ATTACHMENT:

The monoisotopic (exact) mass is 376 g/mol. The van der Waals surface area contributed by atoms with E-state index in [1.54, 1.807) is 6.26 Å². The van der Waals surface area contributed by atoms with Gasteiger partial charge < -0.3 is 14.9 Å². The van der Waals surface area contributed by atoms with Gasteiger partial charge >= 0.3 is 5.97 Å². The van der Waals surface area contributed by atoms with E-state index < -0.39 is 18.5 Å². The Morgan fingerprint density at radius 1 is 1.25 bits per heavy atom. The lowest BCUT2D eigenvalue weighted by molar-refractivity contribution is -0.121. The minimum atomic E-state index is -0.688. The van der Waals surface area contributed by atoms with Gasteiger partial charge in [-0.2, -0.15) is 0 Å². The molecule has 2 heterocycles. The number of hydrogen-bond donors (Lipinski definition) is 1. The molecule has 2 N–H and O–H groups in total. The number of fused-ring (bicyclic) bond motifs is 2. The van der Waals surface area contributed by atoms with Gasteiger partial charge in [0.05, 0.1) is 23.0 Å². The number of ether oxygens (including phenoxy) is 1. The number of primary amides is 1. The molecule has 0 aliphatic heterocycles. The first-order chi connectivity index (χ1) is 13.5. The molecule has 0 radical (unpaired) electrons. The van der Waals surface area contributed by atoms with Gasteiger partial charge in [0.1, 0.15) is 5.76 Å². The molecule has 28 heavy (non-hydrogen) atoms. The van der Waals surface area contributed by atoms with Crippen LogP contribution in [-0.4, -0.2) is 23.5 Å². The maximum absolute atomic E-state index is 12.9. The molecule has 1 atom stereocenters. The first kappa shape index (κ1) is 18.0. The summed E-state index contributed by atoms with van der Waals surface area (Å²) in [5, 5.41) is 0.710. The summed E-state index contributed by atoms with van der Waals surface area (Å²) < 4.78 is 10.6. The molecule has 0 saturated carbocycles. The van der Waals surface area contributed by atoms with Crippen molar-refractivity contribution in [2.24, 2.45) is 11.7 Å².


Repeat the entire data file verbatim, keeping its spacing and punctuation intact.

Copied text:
The monoisotopic (exact) mass is 376 g/mol. The van der Waals surface area contributed by atoms with E-state index in [1.54, 1.807) is 6.26 Å². The van der Waals surface area contributed by atoms with Gasteiger partial charge < -0.3 is 14.9 Å². The van der Waals surface area contributed by atoms with Gasteiger partial charge >= 0.3 is 5.97 Å². The van der Waals surface area contributed by atoms with E-state index < -0.39 is 18.5 Å². The Morgan fingerprint density at radius 1 is 1.25 bits per heavy atom. The lowest BCUT2D eigenvalue weighted by molar-refractivity contribution is -0.121. The minimum atomic E-state index is -0.688. The van der Waals surface area contributed by atoms with Gasteiger partial charge in [-0.2, -0.15) is 0 Å². The molecule has 2 heterocycles. The number of hydrogen-bond donors (Lipinski definition) is 1. The molecule has 2 N–H and O–H groups in total. The number of fused-ring (bicyclic) bond motifs is 2. The van der Waals surface area contributed by atoms with Gasteiger partial charge in [0.05, 0.1) is 23.0 Å². The number of ether oxygens (including phenoxy) is 1. The number of primary amides is 1. The molecule has 0 aliphatic heterocycles. The first-order chi connectivity index (χ1) is 13.5. The molecule has 0 radical (unpaired) electrons. The van der Waals surface area contributed by atoms with Gasteiger partial charge in [0.1, 0.15) is 5.76 Å². The molecule has 28 heavy (non-hydrogen) atoms. The van der Waals surface area contributed by atoms with Crippen LogP contribution in [-0.4, -0.2) is 23.5 Å². The maximum absolute atomic E-state index is 12.9. The molecule has 1 atom stereocenters. The first kappa shape index (κ1) is 18.0. The summed E-state index contributed by atoms with van der Waals surface area (Å²) in [5, 5.41) is 0.710. The summed E-state index contributed by atoms with van der Waals surface area (Å²) < 4.78 is 10.6. The molecule has 0 saturated carbocycles. The van der Waals surface area contributed by atoms with Crippen molar-refractivity contribution in [2.24, 2.45) is 11.7 Å².